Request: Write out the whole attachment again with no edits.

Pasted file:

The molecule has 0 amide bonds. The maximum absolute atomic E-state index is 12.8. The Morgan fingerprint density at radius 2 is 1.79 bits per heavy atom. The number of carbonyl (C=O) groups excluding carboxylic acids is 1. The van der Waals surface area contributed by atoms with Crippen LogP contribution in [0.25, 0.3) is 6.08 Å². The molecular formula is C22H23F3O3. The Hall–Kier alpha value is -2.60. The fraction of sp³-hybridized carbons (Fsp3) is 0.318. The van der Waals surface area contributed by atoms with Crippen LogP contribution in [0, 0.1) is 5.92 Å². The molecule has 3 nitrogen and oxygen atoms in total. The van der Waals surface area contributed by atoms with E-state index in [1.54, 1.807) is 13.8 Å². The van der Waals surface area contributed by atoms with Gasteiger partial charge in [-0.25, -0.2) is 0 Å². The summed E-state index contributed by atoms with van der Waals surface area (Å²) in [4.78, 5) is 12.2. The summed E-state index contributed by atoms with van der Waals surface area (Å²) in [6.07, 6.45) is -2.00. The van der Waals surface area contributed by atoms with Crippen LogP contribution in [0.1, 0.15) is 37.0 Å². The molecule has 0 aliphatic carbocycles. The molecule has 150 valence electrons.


The molecule has 0 amide bonds. The maximum absolute atomic E-state index is 12.8. The Morgan fingerprint density at radius 2 is 1.79 bits per heavy atom. The number of carbonyl (C=O) groups excluding carboxylic acids is 1. The van der Waals surface area contributed by atoms with Crippen LogP contribution in [0.25, 0.3) is 6.08 Å². The molecular formula is C22H23F3O3. The Hall–Kier alpha value is -2.60. The fraction of sp³-hybridized carbons (Fsp3) is 0.318. The van der Waals surface area contributed by atoms with Crippen LogP contribution in [0, 0.1) is 5.92 Å². The molecule has 3 nitrogen and oxygen atoms in total. The van der Waals surface area contributed by atoms with E-state index in [1.54, 1.807) is 13.8 Å². The van der Waals surface area contributed by atoms with Gasteiger partial charge in [-0.25, -0.2) is 0 Å². The summed E-state index contributed by atoms with van der Waals surface area (Å²) in [4.78, 5) is 12.2. The summed E-state index contributed by atoms with van der Waals surface area (Å²) in [6.07, 6.45) is -2.00. The van der Waals surface area contributed by atoms with Crippen LogP contribution in [0.1, 0.15) is 37.0 Å². The molecule has 0 aliphatic carbocycles. The molecule has 150 valence electrons.